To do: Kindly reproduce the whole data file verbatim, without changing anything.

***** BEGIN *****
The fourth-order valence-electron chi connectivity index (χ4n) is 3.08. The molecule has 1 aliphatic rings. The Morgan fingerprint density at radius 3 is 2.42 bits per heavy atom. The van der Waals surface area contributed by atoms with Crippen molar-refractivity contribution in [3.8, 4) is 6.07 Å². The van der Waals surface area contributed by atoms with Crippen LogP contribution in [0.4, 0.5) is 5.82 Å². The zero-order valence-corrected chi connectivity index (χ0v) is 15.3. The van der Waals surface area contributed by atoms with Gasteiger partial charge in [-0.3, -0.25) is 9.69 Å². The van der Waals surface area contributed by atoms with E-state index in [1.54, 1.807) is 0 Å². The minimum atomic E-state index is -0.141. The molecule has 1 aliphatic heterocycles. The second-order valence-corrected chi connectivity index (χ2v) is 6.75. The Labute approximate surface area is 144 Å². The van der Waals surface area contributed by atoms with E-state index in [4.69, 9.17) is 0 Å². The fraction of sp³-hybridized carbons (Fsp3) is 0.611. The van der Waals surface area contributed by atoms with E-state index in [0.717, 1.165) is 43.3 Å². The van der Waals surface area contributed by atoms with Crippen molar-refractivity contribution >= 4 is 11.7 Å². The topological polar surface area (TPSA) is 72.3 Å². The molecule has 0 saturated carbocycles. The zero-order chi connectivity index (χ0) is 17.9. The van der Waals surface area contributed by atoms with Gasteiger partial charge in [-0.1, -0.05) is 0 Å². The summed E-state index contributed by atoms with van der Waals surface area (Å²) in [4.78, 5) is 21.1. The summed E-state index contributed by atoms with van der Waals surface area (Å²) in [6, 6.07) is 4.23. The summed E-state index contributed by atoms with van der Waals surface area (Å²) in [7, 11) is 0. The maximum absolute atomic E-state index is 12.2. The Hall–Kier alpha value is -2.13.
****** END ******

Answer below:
The fourth-order valence-electron chi connectivity index (χ4n) is 3.08. The molecule has 1 aliphatic rings. The Morgan fingerprint density at radius 3 is 2.42 bits per heavy atom. The van der Waals surface area contributed by atoms with Crippen molar-refractivity contribution in [3.8, 4) is 6.07 Å². The van der Waals surface area contributed by atoms with Crippen LogP contribution in [0.4, 0.5) is 5.82 Å². The zero-order valence-corrected chi connectivity index (χ0v) is 15.3. The van der Waals surface area contributed by atoms with Gasteiger partial charge in [-0.3, -0.25) is 9.69 Å². The van der Waals surface area contributed by atoms with E-state index in [1.54, 1.807) is 0 Å². The minimum atomic E-state index is -0.141. The molecule has 1 aliphatic heterocycles. The second-order valence-corrected chi connectivity index (χ2v) is 6.75. The Labute approximate surface area is 144 Å². The van der Waals surface area contributed by atoms with E-state index in [4.69, 9.17) is 0 Å². The fraction of sp³-hybridized carbons (Fsp3) is 0.611. The van der Waals surface area contributed by atoms with E-state index in [0.717, 1.165) is 43.3 Å². The van der Waals surface area contributed by atoms with Crippen molar-refractivity contribution >= 4 is 11.7 Å². The topological polar surface area (TPSA) is 72.3 Å². The molecule has 0 saturated carbocycles. The zero-order chi connectivity index (χ0) is 17.9. The van der Waals surface area contributed by atoms with Gasteiger partial charge in [-0.1, -0.05) is 0 Å². The summed E-state index contributed by atoms with van der Waals surface area (Å²) in [4.78, 5) is 21.1. The summed E-state index contributed by atoms with van der Waals surface area (Å²) in [6, 6.07) is 4.23. The summed E-state index contributed by atoms with van der Waals surface area (Å²) in [7, 11) is 0. The maximum absolute atomic E-state index is 12.2. The Hall–Kier alpha value is -2.13.